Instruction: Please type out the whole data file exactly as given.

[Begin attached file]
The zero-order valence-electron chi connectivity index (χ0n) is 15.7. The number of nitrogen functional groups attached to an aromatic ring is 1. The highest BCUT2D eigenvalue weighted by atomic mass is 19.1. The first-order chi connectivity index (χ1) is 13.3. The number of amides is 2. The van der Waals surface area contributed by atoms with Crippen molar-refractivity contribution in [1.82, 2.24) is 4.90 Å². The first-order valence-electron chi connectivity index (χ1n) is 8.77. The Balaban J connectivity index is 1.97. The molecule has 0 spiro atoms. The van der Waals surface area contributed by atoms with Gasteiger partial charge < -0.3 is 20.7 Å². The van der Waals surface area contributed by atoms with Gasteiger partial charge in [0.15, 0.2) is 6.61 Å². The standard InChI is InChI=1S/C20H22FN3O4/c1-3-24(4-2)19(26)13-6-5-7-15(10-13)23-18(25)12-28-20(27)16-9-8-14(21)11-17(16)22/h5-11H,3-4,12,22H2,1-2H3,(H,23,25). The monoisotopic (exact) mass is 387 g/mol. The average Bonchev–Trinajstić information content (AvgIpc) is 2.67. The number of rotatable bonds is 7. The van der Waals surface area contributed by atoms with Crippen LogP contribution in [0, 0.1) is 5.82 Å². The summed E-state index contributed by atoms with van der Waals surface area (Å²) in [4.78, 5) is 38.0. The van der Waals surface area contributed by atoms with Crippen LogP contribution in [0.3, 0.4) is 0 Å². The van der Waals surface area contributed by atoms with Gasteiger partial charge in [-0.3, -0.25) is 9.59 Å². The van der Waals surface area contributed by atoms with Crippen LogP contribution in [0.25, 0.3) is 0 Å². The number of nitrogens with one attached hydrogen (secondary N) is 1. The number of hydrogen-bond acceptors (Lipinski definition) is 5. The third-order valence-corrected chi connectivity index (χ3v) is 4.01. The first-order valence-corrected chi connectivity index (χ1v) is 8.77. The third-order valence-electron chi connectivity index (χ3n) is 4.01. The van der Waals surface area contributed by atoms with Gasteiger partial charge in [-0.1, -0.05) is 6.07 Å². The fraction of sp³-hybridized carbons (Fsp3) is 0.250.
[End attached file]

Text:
The zero-order valence-electron chi connectivity index (χ0n) is 15.7. The number of nitrogen functional groups attached to an aromatic ring is 1. The highest BCUT2D eigenvalue weighted by atomic mass is 19.1. The first-order chi connectivity index (χ1) is 13.3. The number of amides is 2. The van der Waals surface area contributed by atoms with Crippen molar-refractivity contribution in [1.82, 2.24) is 4.90 Å². The first-order valence-electron chi connectivity index (χ1n) is 8.77. The Balaban J connectivity index is 1.97. The molecule has 0 spiro atoms. The van der Waals surface area contributed by atoms with Gasteiger partial charge < -0.3 is 20.7 Å². The van der Waals surface area contributed by atoms with Gasteiger partial charge in [0.15, 0.2) is 6.61 Å². The standard InChI is InChI=1S/C20H22FN3O4/c1-3-24(4-2)19(26)13-6-5-7-15(10-13)23-18(25)12-28-20(27)16-9-8-14(21)11-17(16)22/h5-11H,3-4,12,22H2,1-2H3,(H,23,25). The monoisotopic (exact) mass is 387 g/mol. The average Bonchev–Trinajstić information content (AvgIpc) is 2.67. The number of rotatable bonds is 7. The van der Waals surface area contributed by atoms with Crippen LogP contribution in [0, 0.1) is 5.82 Å². The summed E-state index contributed by atoms with van der Waals surface area (Å²) in [4.78, 5) is 38.0. The van der Waals surface area contributed by atoms with Crippen LogP contribution in [0.3, 0.4) is 0 Å². The van der Waals surface area contributed by atoms with Gasteiger partial charge in [-0.3, -0.25) is 9.59 Å². The van der Waals surface area contributed by atoms with Crippen LogP contribution in [0.25, 0.3) is 0 Å². The number of nitrogens with one attached hydrogen (secondary N) is 1. The number of hydrogen-bond acceptors (Lipinski definition) is 5. The third-order valence-corrected chi connectivity index (χ3v) is 4.01. The first-order valence-corrected chi connectivity index (χ1v) is 8.77. The third-order valence-electron chi connectivity index (χ3n) is 4.01. The van der Waals surface area contributed by atoms with Gasteiger partial charge in [-0.1, -0.05) is 6.07 Å². The fraction of sp³-hybridized carbons (Fsp3) is 0.250.